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John 13:21-30, When Jesus had said this, He became troubled in spirit, and testified and said, “Truly, truly, I say to you, that one of you will betray Me.” The disciples began looking at one another, at a loss to know of which one He was speaking. There was reclining on Jesus’ bosom one of His disciples, whom Jesus loved. So Simon Peter gestured to him, and said to him, “Tell us who it is of whom He is speaking.” He, leaning back thus on Jesus’ bosom, said to Him, “Lord, who is it?” Jesus then answered, “That is the one for whom I shall dip the morsel and give it to him.” So, when He had dipped the morsel, He took and gave it to Judas, the son of Simon Iscariot. After the morsel, Satan then entered into him. Therefore, Jesus said to him, “What you do, do quickly.” Now no one of those reclining at the table knew for what purpose He had said this to him. For some were supposing, because Judas had the money box, that Jesus was saying to him, “Buy the things we have need of for the feast”; or else, that he should give something to the poor. So, after receiving the morsel he went out immediately; and it was night.

One of the evidences that John was the youngest apostle was his location at the table during the most famous supper. The youngest child, able to talk, would sit in the closest proximity to the father figure and ask questions that would prompt the telling of the Passover story and Israel’s deliverance. The actual room was likely small enough that anyone at the greatest distance could have clearly asked a question. It seems that Jesus would prompt John to participate as the “petitioner.”

An advantage of being seen as the youngest is the grace for not always adhering to protocol. The questions can be complex or challenging, but they are always innocent. He actually leaned against Jesus! John didn’t lean on the Christ because of any protocol, or Judaic law. He didn’t have to lean on Him to speak to Jesus. John leaned on Jesus because he wanted to. He was comfortable in such close proximity to the Savior. We all should be! John loved and appreciated Jesus and this was the basis for their real communication. Jesus loves John so much that He allows a beloved disciple to have access more formal relationships won’t allow.

When my daughter Lydia was little, she would often find her way onto the lap of Mom or Dad. She was always welcome and formality was never really an issue. I believe in some ways John was this way with Jesus. He was likely the “baby” of the family. His love for Jesus was not encumbered by the ridiculous barriers we often construct in society. May we all have the love of a child and the intimacy of one who belongs to Jesus.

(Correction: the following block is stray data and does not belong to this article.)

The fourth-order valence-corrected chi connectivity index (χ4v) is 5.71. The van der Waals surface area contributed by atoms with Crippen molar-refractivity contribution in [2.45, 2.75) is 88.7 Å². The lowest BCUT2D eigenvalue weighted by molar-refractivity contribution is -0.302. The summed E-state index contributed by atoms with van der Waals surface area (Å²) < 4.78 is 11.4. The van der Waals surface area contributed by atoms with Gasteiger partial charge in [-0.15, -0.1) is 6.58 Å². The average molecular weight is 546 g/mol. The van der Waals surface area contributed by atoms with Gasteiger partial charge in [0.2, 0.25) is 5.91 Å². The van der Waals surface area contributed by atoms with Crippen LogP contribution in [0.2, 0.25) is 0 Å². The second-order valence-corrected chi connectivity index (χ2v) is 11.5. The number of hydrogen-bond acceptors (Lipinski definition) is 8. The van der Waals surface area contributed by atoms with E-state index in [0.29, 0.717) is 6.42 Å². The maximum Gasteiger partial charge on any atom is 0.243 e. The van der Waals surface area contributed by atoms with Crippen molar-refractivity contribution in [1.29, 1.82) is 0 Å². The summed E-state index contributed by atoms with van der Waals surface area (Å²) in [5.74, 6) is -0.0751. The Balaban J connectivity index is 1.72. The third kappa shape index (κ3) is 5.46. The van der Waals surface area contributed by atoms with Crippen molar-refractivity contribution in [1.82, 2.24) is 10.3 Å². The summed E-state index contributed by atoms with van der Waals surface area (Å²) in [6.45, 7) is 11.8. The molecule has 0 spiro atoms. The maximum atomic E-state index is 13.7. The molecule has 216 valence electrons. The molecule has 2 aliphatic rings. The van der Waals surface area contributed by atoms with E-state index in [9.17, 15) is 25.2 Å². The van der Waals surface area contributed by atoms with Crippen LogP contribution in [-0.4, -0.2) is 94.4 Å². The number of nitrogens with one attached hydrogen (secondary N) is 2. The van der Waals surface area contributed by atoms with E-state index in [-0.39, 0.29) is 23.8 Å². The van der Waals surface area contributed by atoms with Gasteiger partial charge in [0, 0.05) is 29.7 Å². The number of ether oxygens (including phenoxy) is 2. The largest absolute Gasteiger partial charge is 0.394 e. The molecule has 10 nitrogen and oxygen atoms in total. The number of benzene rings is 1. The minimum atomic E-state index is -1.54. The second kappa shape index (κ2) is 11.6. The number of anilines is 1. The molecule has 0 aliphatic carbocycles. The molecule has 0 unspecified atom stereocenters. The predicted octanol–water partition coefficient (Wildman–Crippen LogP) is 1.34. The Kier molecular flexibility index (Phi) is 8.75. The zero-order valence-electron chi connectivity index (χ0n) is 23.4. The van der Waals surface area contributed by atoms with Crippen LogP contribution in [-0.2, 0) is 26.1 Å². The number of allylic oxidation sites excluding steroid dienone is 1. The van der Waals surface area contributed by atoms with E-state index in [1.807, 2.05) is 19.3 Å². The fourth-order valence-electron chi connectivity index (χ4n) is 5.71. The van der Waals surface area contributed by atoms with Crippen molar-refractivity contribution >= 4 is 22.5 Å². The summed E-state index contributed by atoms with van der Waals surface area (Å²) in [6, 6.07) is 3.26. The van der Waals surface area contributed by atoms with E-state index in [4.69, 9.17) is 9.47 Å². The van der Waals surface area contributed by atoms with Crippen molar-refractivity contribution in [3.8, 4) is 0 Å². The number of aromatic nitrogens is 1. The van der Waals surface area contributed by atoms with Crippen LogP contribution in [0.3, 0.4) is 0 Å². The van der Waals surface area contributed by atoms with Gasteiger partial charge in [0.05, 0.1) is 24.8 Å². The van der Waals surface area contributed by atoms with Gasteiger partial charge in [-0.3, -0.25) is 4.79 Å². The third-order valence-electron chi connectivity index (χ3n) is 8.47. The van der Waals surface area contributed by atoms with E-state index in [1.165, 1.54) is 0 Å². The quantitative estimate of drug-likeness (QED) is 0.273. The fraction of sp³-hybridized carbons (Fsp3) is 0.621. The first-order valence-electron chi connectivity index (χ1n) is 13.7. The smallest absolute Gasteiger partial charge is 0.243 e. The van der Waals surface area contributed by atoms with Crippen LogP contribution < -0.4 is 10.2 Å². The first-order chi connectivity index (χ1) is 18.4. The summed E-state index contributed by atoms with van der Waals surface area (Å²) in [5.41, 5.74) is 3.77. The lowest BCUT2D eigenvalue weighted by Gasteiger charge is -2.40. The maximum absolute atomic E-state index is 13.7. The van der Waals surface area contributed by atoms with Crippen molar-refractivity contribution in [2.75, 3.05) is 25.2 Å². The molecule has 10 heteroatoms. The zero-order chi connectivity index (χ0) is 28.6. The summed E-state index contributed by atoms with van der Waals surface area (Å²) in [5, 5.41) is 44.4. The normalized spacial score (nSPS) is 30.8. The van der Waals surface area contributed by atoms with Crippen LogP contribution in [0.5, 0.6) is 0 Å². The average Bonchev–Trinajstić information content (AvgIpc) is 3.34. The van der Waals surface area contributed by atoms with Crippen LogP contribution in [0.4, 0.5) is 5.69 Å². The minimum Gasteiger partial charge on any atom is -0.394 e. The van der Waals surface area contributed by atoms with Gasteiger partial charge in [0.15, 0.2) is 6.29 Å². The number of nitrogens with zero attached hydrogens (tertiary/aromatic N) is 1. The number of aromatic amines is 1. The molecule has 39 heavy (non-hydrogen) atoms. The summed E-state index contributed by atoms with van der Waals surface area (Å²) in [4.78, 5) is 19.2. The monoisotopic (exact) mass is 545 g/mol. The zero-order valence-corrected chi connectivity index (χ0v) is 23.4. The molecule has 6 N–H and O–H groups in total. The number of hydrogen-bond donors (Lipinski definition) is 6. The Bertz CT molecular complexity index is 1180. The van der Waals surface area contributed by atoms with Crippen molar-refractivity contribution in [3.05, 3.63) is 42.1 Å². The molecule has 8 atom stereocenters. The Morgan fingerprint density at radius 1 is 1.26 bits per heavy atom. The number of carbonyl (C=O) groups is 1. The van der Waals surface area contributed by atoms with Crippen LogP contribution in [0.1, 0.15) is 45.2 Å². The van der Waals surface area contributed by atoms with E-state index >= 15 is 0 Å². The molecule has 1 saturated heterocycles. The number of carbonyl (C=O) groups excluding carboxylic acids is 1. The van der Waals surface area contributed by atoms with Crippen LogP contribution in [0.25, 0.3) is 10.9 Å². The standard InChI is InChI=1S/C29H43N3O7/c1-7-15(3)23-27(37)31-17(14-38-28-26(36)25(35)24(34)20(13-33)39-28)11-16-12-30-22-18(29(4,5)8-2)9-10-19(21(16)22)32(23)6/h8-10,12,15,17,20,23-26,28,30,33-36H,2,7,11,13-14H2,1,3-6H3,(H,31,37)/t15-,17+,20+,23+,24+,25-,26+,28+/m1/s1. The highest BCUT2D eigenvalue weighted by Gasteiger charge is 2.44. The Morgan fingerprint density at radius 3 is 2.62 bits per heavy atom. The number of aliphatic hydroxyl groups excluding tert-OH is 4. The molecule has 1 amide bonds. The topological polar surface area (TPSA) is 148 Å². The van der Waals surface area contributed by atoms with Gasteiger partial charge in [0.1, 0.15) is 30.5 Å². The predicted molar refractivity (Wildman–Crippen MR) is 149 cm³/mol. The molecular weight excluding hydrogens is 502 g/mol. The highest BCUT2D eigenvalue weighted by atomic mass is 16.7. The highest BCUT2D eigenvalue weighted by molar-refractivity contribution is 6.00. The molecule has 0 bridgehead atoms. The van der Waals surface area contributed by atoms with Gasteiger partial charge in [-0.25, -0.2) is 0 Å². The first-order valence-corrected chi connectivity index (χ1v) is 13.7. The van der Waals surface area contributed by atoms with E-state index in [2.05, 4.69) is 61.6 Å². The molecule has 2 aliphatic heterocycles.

One of the greatest tasks of the Gospel of John is to convey the love of the Savior and the love of His people. I want the kind of closeness that over rides formality and does away with the silliness of the poorly planned shallowness of virtue signaling. I want to be as close to Jesus as He is to the Father. That’s what Jesus was asking for in John 17. Too many children are hindered by the heartless, handed down faith of their forefathers. They struggle to even begin to know the beauty and power of a life that is lived in true closeness to God. While the world is trying to construct boundaries for faith so that the secular vote can have the same power as the Gospel of Christ, let us tear down the walls of separation that divide us from our Savior. At least as much as we can. Maybe the only thing we can really do is to trust Jesus enough to never build foolish walls between us and Him. If they are there, we placed them there! Only the blood of our Savior can destroy the barriers that divide us.

I hope you will always be found leaning on the shoulders of Jesus. Whether we seek victory in battle, or just to make it through the day, may we always be known as those who are close to the Lord! Godspeed on your journey.